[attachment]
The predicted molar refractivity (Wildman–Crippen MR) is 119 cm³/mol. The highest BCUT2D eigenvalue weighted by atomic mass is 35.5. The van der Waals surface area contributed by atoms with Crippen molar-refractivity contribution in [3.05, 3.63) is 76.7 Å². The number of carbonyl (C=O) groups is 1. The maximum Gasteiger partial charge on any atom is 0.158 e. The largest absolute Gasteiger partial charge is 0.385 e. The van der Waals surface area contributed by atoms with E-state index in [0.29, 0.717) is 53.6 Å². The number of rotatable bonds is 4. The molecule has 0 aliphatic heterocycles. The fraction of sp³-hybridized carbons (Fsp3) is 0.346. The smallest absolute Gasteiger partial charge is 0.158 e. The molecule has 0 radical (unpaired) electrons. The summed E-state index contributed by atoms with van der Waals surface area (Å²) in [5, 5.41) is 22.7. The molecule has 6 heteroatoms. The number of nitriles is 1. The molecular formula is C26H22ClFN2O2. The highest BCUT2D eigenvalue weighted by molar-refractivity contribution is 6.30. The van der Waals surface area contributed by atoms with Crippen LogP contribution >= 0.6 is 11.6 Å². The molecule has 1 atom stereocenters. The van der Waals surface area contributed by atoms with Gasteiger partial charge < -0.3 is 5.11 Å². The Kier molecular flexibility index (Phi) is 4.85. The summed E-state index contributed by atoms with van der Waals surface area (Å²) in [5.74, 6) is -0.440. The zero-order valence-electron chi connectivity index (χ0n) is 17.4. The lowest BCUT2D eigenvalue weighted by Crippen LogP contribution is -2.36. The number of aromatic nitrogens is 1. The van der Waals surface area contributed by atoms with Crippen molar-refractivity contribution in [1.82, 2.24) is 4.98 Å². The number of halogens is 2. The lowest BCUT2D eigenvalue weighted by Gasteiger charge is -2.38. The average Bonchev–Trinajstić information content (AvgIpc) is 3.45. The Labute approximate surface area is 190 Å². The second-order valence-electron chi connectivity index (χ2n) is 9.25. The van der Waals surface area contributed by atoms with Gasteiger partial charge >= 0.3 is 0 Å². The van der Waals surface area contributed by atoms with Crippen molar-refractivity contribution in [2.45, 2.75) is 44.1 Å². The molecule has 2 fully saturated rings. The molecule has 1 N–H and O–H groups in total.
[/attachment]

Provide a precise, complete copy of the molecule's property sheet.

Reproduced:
The predicted molar refractivity (Wildman–Crippen MR) is 119 cm³/mol. The highest BCUT2D eigenvalue weighted by atomic mass is 35.5. The van der Waals surface area contributed by atoms with Crippen molar-refractivity contribution in [3.05, 3.63) is 76.7 Å². The number of carbonyl (C=O) groups is 1. The maximum Gasteiger partial charge on any atom is 0.158 e. The largest absolute Gasteiger partial charge is 0.385 e. The van der Waals surface area contributed by atoms with E-state index in [0.29, 0.717) is 53.6 Å². The number of rotatable bonds is 4. The molecule has 0 aliphatic heterocycles. The fraction of sp³-hybridized carbons (Fsp3) is 0.346. The smallest absolute Gasteiger partial charge is 0.158 e. The molecule has 0 radical (unpaired) electrons. The summed E-state index contributed by atoms with van der Waals surface area (Å²) in [5, 5.41) is 22.7. The molecule has 6 heteroatoms. The number of nitriles is 1. The molecular formula is C26H22ClFN2O2. The highest BCUT2D eigenvalue weighted by molar-refractivity contribution is 6.30. The van der Waals surface area contributed by atoms with Crippen LogP contribution >= 0.6 is 11.6 Å². The molecule has 1 atom stereocenters. The van der Waals surface area contributed by atoms with Gasteiger partial charge < -0.3 is 5.11 Å². The Kier molecular flexibility index (Phi) is 4.85. The summed E-state index contributed by atoms with van der Waals surface area (Å²) in [5.74, 6) is -0.440. The zero-order valence-electron chi connectivity index (χ0n) is 17.4. The lowest BCUT2D eigenvalue weighted by Crippen LogP contribution is -2.36. The number of aromatic nitrogens is 1. The van der Waals surface area contributed by atoms with Crippen molar-refractivity contribution in [1.82, 2.24) is 4.98 Å². The number of halogens is 2. The lowest BCUT2D eigenvalue weighted by Gasteiger charge is -2.38. The average Bonchev–Trinajstić information content (AvgIpc) is 3.45. The Labute approximate surface area is 190 Å². The second-order valence-electron chi connectivity index (χ2n) is 9.25. The van der Waals surface area contributed by atoms with Gasteiger partial charge >= 0.3 is 0 Å². The van der Waals surface area contributed by atoms with Crippen molar-refractivity contribution in [2.45, 2.75) is 44.1 Å². The molecule has 2 fully saturated rings. The molecule has 1 N–H and O–H groups in total.